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The temple of Khnum at Esna also known as the temple of Esna, dedicated to the god Khnum, his consorts Menhit and Nebtu, their son, Heka, and the goddess Neith, was remarkable for the beauty of its site and the magnificence of its architecture. The Temple of Esna conveys a sense of the importance which the Ancient Egyptians placed upon their places of worship. All Egyptians who entered the confines of an Egyptian temple were required "to comply with the strict rules regarding ritual purity."
It was built of red sandstone, and its portico consisted of six rows of four columns each, with lotus-leaf capitals (inspect), all of which however differ from each other. The temple contains very late hieroglyphic inscription, dating from the reign of Decius (249–251 CE). Another temple of the same period has been identified at Kom Mer, about 12 km to the south, but cannot be excavated because a modern village is built over it. There was a smaller temple, dedicated to the triad of Latopolis, about two miles and a half north of the city, at a village now called el-Dayr. Here, too, is a small zodiac of the age of Ptolemy III Euergetes (246–221 BCE).
This latter building was destroyed in the 19th century, as it stood in the way of a new canal. The temple of Esna was cleared of the soil and rubbish which filled its area when Vivant Denon visited it, and served as a cotton warehouse in the mid-19th century.
circa 250 CE
With the exception of the jamb of a gateway—now converted into a door-sill—of the reign of Thutmose II (Eighteenth Dynasty), the remains of Latopolis belong to the Ptolemaic or Roman eras. Ptolemy III Euergetes, the restorer of so many temples in Upper Egypt, was a benefactor to Latopolis, and he is depicted upon the walls of its temple followed by a tame lion, and in the act of striking down the chiefs of his enemies.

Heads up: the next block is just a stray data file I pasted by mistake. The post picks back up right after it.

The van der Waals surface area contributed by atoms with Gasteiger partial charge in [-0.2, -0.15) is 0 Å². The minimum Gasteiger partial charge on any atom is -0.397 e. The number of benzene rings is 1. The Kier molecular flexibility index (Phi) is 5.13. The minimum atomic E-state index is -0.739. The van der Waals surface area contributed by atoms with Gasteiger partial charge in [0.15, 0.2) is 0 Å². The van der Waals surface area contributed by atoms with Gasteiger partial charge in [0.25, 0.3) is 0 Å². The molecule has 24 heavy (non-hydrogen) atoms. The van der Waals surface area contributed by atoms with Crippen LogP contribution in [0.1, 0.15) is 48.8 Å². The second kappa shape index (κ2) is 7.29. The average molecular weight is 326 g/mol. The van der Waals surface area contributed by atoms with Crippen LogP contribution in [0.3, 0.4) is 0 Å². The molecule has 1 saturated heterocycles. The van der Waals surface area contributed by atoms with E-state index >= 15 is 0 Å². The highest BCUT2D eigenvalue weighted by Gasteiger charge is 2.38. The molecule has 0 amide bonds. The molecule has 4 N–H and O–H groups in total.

circa 250 CE
The name of Ptolemy V Epiphanes is found also inscribed upon a doorway. Although the scale of the ruins are impressive, their sculptures and hieroglyphics attest to the decline of Egyptian art. The west wall features reliefs of Ptolemy VI Philometor and Ptolemy VIII Physcon. The pronaos, which alone exists, resembles in style that of Apollonopolis Magna (Edfu), and was begun not earlier than the reign of Claudius (41–54 CE), and completed in that of Vespasian, whose name and titles are carved on the dedicatory inscription over the entrance.
circa 250 CE
On the ceiling (inspect) of the pronaos is the larger Latopolitan Zodiac. The name of the emperor Geta, the last ruler that can be read in hieroglyphics, although partially erased by his brother and murderer Caracalla (212), is still legible on the walls of Latopolis. Before raising their own edifice, the Romans seem to have destroyed even the basements of the earlier Egyptian temple. The ceremonial way, which probably linked the quay to the temple, has disappeared. The quay bears cartouches of Marcus Aurelius.